Abell Appraisal Services, Inc. maintains the utmost professional ethicsAppraising is a profession, and appraisers are professionals. Requirements to become a licensed appraiser have become more difficult than ever in the past. That's why it goes without question in this day and age that real estate appraisal can definitely be considered a profession as opposed to a trade. As with any profession we must follow strict ethical considerations.
We have a great deal of obligations as appraisers, but our primary duty is to our clients.
Typically, in residential practice, the lender (or an agent of the lender) places the order to the appraiser, becoming the appraiser's client.
It follows that appraisers have certain duties of privacy to their clients, plus strict rules and regulations to which we must adhere. As
a homeowner, if you want to obtain a copy of the appraisal document, you generally should request it through your lender instead of the appraiser.
Appraisers will sometimes be obligated to consider the interests of third parties, including homeowners, both buyers and sellers, or others. Generally the third parties are explicitly defined in the appraisal report. An appraiser's fiduciary role is limited to those parties who the appraiser knows, based on the scope of work or other written parameters of the assignment.
There are also ethical standards that have nothing to do with whom we share information. For example, appraisers must keep their work files for a minimum of five years - at Abell Appraisal Services, Inc. you can rest assured that we adhere to that rule.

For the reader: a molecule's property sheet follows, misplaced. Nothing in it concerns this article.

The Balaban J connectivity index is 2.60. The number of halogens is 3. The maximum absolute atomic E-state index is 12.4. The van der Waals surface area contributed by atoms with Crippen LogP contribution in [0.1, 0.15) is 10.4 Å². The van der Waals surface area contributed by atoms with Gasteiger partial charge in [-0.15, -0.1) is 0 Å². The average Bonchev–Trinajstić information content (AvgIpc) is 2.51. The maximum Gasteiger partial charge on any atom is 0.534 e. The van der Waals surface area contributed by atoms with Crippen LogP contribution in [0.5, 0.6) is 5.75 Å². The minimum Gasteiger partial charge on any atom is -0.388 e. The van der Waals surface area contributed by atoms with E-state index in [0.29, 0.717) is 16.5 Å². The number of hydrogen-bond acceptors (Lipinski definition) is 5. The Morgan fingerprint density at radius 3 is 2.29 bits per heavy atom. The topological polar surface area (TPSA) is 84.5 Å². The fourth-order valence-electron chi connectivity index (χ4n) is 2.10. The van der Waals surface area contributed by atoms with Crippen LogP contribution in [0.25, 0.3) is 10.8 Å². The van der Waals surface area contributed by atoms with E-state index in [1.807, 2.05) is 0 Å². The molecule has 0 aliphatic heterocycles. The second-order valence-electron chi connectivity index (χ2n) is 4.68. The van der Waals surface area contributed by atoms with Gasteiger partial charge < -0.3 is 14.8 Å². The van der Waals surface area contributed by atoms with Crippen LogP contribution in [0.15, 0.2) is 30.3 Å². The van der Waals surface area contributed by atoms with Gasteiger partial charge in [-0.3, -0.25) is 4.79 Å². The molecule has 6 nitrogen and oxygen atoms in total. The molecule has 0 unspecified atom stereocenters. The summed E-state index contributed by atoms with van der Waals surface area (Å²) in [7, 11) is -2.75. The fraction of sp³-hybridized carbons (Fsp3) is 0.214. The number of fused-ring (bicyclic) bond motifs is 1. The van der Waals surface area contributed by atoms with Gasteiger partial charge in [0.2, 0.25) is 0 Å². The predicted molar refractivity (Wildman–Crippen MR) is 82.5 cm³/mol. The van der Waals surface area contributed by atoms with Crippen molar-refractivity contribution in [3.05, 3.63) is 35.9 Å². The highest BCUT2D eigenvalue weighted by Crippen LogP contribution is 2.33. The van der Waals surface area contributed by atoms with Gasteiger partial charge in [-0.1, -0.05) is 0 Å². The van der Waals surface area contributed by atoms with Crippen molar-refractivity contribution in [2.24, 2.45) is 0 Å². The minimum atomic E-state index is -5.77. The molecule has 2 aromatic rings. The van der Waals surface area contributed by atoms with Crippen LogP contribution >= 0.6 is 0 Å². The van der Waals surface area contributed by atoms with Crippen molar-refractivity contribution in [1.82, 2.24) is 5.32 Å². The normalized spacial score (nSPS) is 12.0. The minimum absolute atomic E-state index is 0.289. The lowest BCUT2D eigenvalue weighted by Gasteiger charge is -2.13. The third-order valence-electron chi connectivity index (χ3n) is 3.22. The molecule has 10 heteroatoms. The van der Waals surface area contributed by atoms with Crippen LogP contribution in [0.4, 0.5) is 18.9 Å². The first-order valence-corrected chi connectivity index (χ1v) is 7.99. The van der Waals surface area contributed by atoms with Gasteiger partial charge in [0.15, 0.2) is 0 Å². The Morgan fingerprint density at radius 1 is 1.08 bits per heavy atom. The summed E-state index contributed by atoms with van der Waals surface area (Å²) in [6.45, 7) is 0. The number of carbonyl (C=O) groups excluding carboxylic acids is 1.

We demand the highest ethical standards possible from ourselves. Accepting assignments based on contingency fees is not something we can consider. That means we can't agree to do an appraisal report and collect the fee only if the loan closes. There's a definite conflict of interest if an appraiser can report an unsubstantiated value with the reward of getting paid more money! We just don't do it.
Finally, the Uniform Standards of Professional Appraisal Practice (or simply "USPAP") clearly defines a violation in ethics as the acceptance of an assignment that is contingent on "the reporting of a pre-determined result (e.g., opinion of value)", "a direction in assignment results that favors the cause of the client", or "the amount of a value opinion" as well as other situations. We follow these rules to the letter which means you can be at ease knowing we are doing everything we can to provide an unbiased determination of the home or property value.
With Abell Appraisal Services, Inc., you won't have any doubts that you're receiving 100 percent ethical, professional service.